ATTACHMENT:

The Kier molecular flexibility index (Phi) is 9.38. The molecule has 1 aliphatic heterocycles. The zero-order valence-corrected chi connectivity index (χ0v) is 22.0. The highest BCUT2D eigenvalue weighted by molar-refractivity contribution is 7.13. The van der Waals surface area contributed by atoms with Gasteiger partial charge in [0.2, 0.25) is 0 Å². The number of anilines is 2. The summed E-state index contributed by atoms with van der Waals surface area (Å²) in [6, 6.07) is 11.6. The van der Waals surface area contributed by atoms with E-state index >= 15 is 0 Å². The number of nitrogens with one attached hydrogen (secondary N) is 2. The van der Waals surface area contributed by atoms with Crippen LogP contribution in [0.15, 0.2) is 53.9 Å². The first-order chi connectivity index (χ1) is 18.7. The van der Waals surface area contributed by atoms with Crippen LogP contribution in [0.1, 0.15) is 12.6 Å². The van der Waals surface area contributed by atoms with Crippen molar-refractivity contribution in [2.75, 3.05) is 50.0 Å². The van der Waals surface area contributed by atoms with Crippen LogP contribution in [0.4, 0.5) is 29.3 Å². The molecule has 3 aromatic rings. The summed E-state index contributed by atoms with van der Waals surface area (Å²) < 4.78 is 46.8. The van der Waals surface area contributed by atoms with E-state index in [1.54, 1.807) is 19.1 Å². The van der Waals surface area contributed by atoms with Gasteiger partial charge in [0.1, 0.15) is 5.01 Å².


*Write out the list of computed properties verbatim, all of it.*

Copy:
The Kier molecular flexibility index (Phi) is 9.38. The molecule has 1 aliphatic heterocycles. The zero-order valence-corrected chi connectivity index (χ0v) is 22.0. The highest BCUT2D eigenvalue weighted by molar-refractivity contribution is 7.13. The van der Waals surface area contributed by atoms with Gasteiger partial charge in [0.2, 0.25) is 0 Å². The number of anilines is 2. The summed E-state index contributed by atoms with van der Waals surface area (Å²) in [6, 6.07) is 11.6. The van der Waals surface area contributed by atoms with E-state index >= 15 is 0 Å². The number of nitrogens with one attached hydrogen (secondary N) is 2. The van der Waals surface area contributed by atoms with Crippen LogP contribution in [0.15, 0.2) is 53.9 Å². The first-order chi connectivity index (χ1) is 18.7. The van der Waals surface area contributed by atoms with Crippen LogP contribution in [0.1, 0.15) is 12.6 Å². The van der Waals surface area contributed by atoms with Crippen molar-refractivity contribution in [2.75, 3.05) is 50.0 Å². The van der Waals surface area contributed by atoms with Crippen LogP contribution in [0.4, 0.5) is 29.3 Å². The molecule has 3 aromatic rings. The summed E-state index contributed by atoms with van der Waals surface area (Å²) < 4.78 is 46.8. The van der Waals surface area contributed by atoms with E-state index in [1.54, 1.807) is 19.1 Å². The van der Waals surface area contributed by atoms with Gasteiger partial charge in [0.1, 0.15) is 5.01 Å².